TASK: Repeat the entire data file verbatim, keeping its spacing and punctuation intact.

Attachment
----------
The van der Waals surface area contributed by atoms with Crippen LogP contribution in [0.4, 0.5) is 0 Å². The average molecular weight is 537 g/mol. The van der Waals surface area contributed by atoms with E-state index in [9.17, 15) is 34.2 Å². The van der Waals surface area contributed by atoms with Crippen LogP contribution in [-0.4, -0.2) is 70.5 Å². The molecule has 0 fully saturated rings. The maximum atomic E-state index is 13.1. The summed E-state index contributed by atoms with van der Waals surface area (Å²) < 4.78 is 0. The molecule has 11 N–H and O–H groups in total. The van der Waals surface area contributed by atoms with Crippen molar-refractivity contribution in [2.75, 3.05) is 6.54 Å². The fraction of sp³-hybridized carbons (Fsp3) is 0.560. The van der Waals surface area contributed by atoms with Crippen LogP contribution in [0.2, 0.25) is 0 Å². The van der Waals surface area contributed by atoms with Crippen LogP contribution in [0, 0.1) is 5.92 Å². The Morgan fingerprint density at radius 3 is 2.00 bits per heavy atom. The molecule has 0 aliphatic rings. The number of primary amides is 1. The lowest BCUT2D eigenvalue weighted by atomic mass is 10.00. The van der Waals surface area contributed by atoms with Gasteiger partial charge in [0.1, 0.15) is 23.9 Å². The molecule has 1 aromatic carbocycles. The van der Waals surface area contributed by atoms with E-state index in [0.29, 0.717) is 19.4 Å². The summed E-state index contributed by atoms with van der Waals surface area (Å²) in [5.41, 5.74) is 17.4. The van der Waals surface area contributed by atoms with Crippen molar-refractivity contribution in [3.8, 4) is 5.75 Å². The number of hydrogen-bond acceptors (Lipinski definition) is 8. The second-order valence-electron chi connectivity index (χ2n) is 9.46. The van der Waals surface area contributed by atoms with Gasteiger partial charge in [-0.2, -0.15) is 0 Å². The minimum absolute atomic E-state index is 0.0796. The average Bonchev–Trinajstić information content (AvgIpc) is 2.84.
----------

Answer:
The van der Waals surface area contributed by atoms with Crippen LogP contribution in [0.4, 0.5) is 0 Å². The average molecular weight is 537 g/mol. The van der Waals surface area contributed by atoms with E-state index in [9.17, 15) is 34.2 Å². The van der Waals surface area contributed by atoms with Crippen LogP contribution in [-0.4, -0.2) is 70.5 Å². The molecule has 0 fully saturated rings. The maximum atomic E-state index is 13.1. The summed E-state index contributed by atoms with van der Waals surface area (Å²) < 4.78 is 0. The molecule has 11 N–H and O–H groups in total. The van der Waals surface area contributed by atoms with Crippen molar-refractivity contribution in [2.75, 3.05) is 6.54 Å². The fraction of sp³-hybridized carbons (Fsp3) is 0.560. The van der Waals surface area contributed by atoms with Crippen LogP contribution in [0.2, 0.25) is 0 Å². The van der Waals surface area contributed by atoms with Crippen LogP contribution in [0, 0.1) is 5.92 Å². The Morgan fingerprint density at radius 3 is 2.00 bits per heavy atom. The molecule has 0 aliphatic rings. The number of primary amides is 1. The lowest BCUT2D eigenvalue weighted by atomic mass is 10.00. The van der Waals surface area contributed by atoms with Gasteiger partial charge in [0.1, 0.15) is 23.9 Å². The molecule has 1 aromatic carbocycles. The van der Waals surface area contributed by atoms with E-state index in [0.29, 0.717) is 19.4 Å². The summed E-state index contributed by atoms with van der Waals surface area (Å²) in [5.41, 5.74) is 17.4. The van der Waals surface area contributed by atoms with Crippen molar-refractivity contribution in [3.8, 4) is 5.75 Å². The number of hydrogen-bond acceptors (Lipinski definition) is 8. The second-order valence-electron chi connectivity index (χ2n) is 9.46. The van der Waals surface area contributed by atoms with Gasteiger partial charge in [-0.2, -0.15) is 0 Å². The minimum absolute atomic E-state index is 0.0796. The average Bonchev–Trinajstić information content (AvgIpc) is 2.84.